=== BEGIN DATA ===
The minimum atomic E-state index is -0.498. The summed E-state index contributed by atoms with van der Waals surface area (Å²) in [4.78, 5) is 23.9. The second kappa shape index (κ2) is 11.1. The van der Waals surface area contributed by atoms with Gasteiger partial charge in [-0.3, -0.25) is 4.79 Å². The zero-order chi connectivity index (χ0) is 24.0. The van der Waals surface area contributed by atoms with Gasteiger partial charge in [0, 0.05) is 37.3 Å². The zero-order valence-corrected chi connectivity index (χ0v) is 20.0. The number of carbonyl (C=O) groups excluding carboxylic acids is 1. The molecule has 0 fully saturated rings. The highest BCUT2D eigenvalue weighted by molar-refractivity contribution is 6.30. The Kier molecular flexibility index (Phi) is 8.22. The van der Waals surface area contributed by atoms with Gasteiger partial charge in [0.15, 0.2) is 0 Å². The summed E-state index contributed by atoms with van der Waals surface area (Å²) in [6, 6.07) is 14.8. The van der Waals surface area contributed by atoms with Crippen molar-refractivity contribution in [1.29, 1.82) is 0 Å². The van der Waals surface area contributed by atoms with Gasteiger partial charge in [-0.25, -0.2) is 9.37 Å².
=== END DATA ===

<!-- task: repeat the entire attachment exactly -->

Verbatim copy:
The minimum atomic E-state index is -0.498. The summed E-state index contributed by atoms with van der Waals surface area (Å²) in [4.78, 5) is 23.9. The second kappa shape index (κ2) is 11.1. The van der Waals surface area contributed by atoms with Gasteiger partial charge in [-0.3, -0.25) is 4.79 Å². The zero-order chi connectivity index (χ0) is 24.0. The van der Waals surface area contributed by atoms with Gasteiger partial charge in [0, 0.05) is 37.3 Å². The zero-order valence-corrected chi connectivity index (χ0v) is 20.0. The number of carbonyl (C=O) groups excluding carboxylic acids is 1. The molecule has 0 fully saturated rings. The highest BCUT2D eigenvalue weighted by molar-refractivity contribution is 6.30. The Kier molecular flexibility index (Phi) is 8.22. The van der Waals surface area contributed by atoms with Gasteiger partial charge in [0.15, 0.2) is 0 Å². The summed E-state index contributed by atoms with van der Waals surface area (Å²) in [6, 6.07) is 14.8. The van der Waals surface area contributed by atoms with Crippen molar-refractivity contribution in [1.29, 1.82) is 0 Å². The van der Waals surface area contributed by atoms with Gasteiger partial charge in [-0.25, -0.2) is 9.37 Å².